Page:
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Green Day’s “American Idiot” Is a Hollow Rock Show

Mariah MacFarlane as Heather virtually stole the show with her powerful belt (photo by Jeremy Daniel)

Mariah MacFarlane as Heather virtually stole the show with her powerful belt (photo by Jeremy Daniel)

Musical theater is always looking for a reinvention. In the mid-1990s, Jonathan Larson’s groundbreaking musical Rent reshaped the modern American musical and exposed audiences to what the form can be: it can rock. And since then, musical theater writers have been experimenting with the delicate art of the rock musical. It makes sense, then, that actual artists in the genre would become collaborators and writers on shows in development. A team of well-known theater artists, including director Michael Mayer (who helmed that other relatively recent rock musical, Spring Awakening), joined forces with Green Day, one of the more well-known punk rock bands from the early-to-mid 1990s and beyond, and delivered unto us one of the most unsatisfying pieces of musical theater I’ve seen in recent memory.

During Tony Award® season, American Idiot garnered a win for best set design (Christine Jones) and best lighting design (Kevin Adams), which are two of the strongest elements of this show, which played the Durham Performing Arts Center on April 29th and 30th. Green Day’s music is electric and engaging, especially when they tap into familiar tunes like the titular number, “Holiday,” “Wake Me Up When September Ends,” and “21 Guns,” among others. But the overarching problem is that the songs don’t flow cohesively. They seem wedged into a flimsy and wearisome plot.

The story centers around three wayward youths: Johnny (Alex Boniello, subbing for Jared Nepute), Will (Casey O’Farrell), and Tunny (Dan Tracy). The three make an attempt at breaking out of their stale state, though each ends up traveling down a different path, all tragic in their own way. The storylines come off as forced and hollow, lacking any real truth or emotional integrity. But let’s not undercut the talent in the show, which is strong. They just aren’t enough to save the material.

Alex Boniello’s performance was raw and vocally strong; Mariah MacFarlane’s Heather (girlfriend, then ex-girlfriend to Will) virtually stole the show with her powerful belt. It was good. But it just wasn’t enough.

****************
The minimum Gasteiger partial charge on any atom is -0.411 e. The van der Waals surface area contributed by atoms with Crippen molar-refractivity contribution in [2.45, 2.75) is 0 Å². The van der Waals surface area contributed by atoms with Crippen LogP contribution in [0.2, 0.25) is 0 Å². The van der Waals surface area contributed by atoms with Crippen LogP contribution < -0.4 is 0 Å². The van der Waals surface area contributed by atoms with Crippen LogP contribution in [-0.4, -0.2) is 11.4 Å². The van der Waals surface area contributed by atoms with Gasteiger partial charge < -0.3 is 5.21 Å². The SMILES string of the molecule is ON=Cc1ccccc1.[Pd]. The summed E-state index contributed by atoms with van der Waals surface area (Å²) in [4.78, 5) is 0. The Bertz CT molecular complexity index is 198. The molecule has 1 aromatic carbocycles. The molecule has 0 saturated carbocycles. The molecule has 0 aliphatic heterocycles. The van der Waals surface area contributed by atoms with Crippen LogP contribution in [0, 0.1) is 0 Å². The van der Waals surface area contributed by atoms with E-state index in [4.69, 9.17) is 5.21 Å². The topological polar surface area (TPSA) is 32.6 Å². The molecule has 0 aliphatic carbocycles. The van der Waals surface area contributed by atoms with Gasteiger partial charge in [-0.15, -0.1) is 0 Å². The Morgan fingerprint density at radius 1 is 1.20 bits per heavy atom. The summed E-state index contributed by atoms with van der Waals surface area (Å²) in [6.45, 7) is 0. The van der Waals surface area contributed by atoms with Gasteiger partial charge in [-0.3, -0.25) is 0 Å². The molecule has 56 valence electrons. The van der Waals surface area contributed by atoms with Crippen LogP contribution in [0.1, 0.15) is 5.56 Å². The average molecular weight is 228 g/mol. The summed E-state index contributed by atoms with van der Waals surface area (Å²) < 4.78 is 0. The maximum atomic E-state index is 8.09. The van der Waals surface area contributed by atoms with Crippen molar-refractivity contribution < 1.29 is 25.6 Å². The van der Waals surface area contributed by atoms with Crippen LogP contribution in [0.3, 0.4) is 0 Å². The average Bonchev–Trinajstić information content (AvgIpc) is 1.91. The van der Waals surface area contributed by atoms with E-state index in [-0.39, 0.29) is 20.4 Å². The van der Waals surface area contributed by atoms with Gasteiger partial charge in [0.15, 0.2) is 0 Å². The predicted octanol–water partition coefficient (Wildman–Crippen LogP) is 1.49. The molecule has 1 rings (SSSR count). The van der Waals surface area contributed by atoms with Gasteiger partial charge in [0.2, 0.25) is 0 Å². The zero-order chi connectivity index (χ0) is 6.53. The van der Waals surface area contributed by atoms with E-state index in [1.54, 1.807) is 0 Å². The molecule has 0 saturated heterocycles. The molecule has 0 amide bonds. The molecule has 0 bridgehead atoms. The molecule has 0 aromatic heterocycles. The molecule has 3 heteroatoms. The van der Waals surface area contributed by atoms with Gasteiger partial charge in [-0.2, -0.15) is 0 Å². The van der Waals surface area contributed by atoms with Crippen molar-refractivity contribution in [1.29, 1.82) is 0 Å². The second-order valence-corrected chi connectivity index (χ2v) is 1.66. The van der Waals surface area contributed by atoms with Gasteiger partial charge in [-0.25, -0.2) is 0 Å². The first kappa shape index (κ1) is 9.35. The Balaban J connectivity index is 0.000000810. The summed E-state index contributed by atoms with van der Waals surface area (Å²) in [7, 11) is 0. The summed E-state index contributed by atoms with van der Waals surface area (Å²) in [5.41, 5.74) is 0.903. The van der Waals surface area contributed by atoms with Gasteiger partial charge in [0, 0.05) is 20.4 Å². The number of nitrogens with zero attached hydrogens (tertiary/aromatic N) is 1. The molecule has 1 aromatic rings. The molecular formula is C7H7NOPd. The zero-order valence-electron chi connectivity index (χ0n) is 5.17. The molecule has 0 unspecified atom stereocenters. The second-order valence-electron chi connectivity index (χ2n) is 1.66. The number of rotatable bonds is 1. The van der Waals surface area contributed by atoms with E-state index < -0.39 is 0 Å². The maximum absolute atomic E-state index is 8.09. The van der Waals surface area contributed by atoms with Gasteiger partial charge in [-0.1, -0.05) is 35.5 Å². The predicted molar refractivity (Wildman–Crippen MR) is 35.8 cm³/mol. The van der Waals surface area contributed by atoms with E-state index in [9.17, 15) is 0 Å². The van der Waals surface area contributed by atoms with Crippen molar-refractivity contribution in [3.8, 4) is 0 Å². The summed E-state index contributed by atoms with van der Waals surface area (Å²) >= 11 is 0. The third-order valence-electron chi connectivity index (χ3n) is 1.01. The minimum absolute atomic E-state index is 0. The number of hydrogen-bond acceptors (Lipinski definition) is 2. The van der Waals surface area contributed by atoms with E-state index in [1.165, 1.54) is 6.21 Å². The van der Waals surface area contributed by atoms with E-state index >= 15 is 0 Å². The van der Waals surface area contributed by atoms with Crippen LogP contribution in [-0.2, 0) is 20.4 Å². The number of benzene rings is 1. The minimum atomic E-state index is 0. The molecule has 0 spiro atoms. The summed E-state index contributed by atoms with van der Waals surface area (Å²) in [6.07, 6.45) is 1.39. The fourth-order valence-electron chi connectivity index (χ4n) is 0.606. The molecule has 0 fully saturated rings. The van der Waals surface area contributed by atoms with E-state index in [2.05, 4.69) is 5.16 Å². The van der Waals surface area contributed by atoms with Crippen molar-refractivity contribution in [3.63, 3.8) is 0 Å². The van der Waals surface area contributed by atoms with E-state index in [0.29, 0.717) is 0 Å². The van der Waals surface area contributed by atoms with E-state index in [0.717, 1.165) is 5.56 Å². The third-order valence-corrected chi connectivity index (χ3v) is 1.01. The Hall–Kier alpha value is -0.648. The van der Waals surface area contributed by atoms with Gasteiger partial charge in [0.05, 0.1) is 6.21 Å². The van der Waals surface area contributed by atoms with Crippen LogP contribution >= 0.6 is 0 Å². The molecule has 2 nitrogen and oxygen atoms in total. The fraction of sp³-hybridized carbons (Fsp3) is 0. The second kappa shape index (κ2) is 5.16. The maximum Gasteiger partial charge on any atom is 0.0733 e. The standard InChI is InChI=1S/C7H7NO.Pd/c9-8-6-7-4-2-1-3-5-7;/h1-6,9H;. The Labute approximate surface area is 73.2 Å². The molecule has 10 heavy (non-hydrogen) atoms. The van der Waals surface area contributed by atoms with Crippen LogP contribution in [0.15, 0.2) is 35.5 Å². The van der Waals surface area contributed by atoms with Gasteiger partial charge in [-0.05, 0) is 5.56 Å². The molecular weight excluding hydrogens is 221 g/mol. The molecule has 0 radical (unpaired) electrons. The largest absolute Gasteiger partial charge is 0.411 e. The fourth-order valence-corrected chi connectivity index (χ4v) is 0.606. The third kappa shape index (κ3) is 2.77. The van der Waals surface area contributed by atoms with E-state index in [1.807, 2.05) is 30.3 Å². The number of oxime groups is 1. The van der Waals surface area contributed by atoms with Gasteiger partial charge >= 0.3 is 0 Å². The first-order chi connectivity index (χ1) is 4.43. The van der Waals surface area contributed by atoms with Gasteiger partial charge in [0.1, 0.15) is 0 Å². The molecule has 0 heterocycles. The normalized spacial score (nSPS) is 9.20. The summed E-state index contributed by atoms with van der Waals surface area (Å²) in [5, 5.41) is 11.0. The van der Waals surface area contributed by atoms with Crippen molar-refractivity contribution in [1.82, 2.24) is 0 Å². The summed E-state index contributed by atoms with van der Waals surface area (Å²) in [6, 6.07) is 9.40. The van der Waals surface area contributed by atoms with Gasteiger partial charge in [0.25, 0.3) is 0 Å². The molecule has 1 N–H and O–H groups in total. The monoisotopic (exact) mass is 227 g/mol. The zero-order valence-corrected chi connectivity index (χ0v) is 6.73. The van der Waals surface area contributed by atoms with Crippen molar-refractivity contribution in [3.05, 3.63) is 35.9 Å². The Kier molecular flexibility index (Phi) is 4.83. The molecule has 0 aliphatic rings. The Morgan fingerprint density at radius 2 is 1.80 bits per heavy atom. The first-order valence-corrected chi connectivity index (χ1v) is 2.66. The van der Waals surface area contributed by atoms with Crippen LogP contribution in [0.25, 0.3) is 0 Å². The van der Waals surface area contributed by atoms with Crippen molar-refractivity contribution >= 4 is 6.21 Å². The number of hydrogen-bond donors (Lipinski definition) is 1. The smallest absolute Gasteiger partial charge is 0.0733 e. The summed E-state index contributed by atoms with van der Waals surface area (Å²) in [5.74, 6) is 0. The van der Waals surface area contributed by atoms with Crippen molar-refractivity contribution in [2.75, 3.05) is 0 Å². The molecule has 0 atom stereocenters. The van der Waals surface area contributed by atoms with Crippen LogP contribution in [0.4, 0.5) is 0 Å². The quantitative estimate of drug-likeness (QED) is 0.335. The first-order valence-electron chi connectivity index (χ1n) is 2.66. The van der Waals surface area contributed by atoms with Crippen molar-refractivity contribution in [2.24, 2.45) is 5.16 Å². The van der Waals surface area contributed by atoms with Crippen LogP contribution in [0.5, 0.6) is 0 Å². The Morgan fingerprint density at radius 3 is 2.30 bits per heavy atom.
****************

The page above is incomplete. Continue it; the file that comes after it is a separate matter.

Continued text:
I was surprised, and pleased, at the reception, however. Sometimes this edgy, in-your-face, sex-drugs-and-rock-and-roll stuff can really turn off local audiences. But Tuesday night’s group of DPAC patrons seemed to be pretty receptive -– even with the overt (even by my moral code) and prolonged depiction of sex. Maybe they just allowed themselves to be taken on the journey, no matter how troublesome it may be. Sometimes it’s nice to just sit back and check out for an hour-and-a-half and let someone else’s crappy existence unfold before you. Chances are, in the theater, and especially in Mariah MacFarlaneAmerican Idiot, they have it a lot worse than you do.

SECOND OPINION April 30th Durham, NC Herald-Sun review by Dawn Baumgartner Vaughan: (Note: You must register to read this article) and April 24th preview by Dawn Baumgartner Vaughan:; April 29th Raleigh, NC Raleigh preview by Larisa Mount:; and April 24th Burlington, NC Times-News preview by Charity Apple: (Note: To read Triangle Arts and Entertainment’s online version of the April 28th Triangle Review preview by Robert W. McDowell, click

AMERICAN IDIOT (The Durham Performing Arts Center, April 29 and 30 at DPAC in Durham, NC, in the American Tobacco Historic District).

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American Idiot (2004 Green Day concept album): (Green Day website) and (Wikipedia).

Green Day (California punk-rock band, formed in 1987): (official website), (Facebook page), (Twitter page), and (Wikipedia).

American Idiot (2009 Berkeley Rep and 2010 Broadway musical): (official website), (Internet Broadway Database), (Facebook page), (Twitter page), and (Wikipedia).

Billie Joe Armstrong (book and lyrics): (Facebook page), (Twitter page), and (Wikipedia).

Michael Mayer (book and director): (Twitter page) and (Wikipedia).



Jesse R. Gephart is a Raleigh, NC-based actor, director, and reviewer. A Gainesville, FL native, he earned a degree in Theatre Performance in 2005 from Appalachian State University in Boone, NC. He is currently delighting Theatre in the Park patrons with his outrageous antics in drag as “Miss Texas” in TIP’s production of Pageant. To read more of Jesse Gephart’s reviews, click

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